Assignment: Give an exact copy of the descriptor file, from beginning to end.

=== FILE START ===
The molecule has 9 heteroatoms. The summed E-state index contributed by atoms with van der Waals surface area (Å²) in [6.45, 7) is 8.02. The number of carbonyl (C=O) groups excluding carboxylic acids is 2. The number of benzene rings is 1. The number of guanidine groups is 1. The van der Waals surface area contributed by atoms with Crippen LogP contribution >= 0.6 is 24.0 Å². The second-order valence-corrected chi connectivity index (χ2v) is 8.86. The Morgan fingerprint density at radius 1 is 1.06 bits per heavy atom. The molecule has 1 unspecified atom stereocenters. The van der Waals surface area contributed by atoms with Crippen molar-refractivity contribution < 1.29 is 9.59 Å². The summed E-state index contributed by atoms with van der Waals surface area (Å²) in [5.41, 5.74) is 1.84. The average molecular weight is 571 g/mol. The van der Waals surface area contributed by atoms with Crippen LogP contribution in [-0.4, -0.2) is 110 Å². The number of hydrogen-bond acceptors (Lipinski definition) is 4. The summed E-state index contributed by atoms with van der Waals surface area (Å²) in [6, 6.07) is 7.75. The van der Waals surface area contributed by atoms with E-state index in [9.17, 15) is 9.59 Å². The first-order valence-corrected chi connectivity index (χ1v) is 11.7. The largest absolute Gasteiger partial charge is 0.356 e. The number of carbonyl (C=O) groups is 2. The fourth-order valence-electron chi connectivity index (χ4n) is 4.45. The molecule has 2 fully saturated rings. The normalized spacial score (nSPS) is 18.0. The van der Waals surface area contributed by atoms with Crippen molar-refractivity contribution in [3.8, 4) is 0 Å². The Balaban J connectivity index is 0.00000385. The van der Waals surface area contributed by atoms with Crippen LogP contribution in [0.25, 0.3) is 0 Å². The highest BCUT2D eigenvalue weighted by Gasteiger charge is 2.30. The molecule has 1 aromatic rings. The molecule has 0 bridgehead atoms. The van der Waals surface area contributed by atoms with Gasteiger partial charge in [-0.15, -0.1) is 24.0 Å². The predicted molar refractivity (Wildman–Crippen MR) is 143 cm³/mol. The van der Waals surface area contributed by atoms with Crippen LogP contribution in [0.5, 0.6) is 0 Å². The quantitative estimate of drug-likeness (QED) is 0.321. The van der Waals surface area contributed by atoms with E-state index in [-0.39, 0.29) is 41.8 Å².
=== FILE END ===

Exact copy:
The molecule has 9 heteroatoms. The summed E-state index contributed by atoms with van der Waals surface area (Å²) in [6.45, 7) is 8.02. The number of carbonyl (C=O) groups excluding carboxylic acids is 2. The number of benzene rings is 1. The number of guanidine groups is 1. The van der Waals surface area contributed by atoms with Crippen LogP contribution >= 0.6 is 24.0 Å². The second-order valence-corrected chi connectivity index (χ2v) is 8.86. The Morgan fingerprint density at radius 1 is 1.06 bits per heavy atom. The molecule has 1 unspecified atom stereocenters. The van der Waals surface area contributed by atoms with Crippen molar-refractivity contribution < 1.29 is 9.59 Å². The summed E-state index contributed by atoms with van der Waals surface area (Å²) in [5.41, 5.74) is 1.84. The average molecular weight is 571 g/mol. The van der Waals surface area contributed by atoms with Crippen LogP contribution in [-0.4, -0.2) is 110 Å². The number of hydrogen-bond acceptors (Lipinski definition) is 4. The summed E-state index contributed by atoms with van der Waals surface area (Å²) in [6, 6.07) is 7.75. The van der Waals surface area contributed by atoms with E-state index in [9.17, 15) is 9.59 Å². The first-order valence-corrected chi connectivity index (χ1v) is 11.7. The largest absolute Gasteiger partial charge is 0.356 e. The number of carbonyl (C=O) groups is 2. The fourth-order valence-electron chi connectivity index (χ4n) is 4.45. The molecule has 2 fully saturated rings. The normalized spacial score (nSPS) is 18.0. The van der Waals surface area contributed by atoms with Crippen molar-refractivity contribution in [3.8, 4) is 0 Å². The Balaban J connectivity index is 0.00000385. The van der Waals surface area contributed by atoms with Crippen LogP contribution in [0.25, 0.3) is 0 Å². The highest BCUT2D eigenvalue weighted by Gasteiger charge is 2.30. The molecule has 1 aromatic rings. The molecule has 0 bridgehead atoms. The van der Waals surface area contributed by atoms with Gasteiger partial charge in [-0.15, -0.1) is 24.0 Å². The predicted molar refractivity (Wildman–Crippen MR) is 143 cm³/mol. The van der Waals surface area contributed by atoms with Crippen LogP contribution in [0.5, 0.6) is 0 Å². The quantitative estimate of drug-likeness (QED) is 0.321. The van der Waals surface area contributed by atoms with E-state index in [-0.39, 0.29) is 41.8 Å².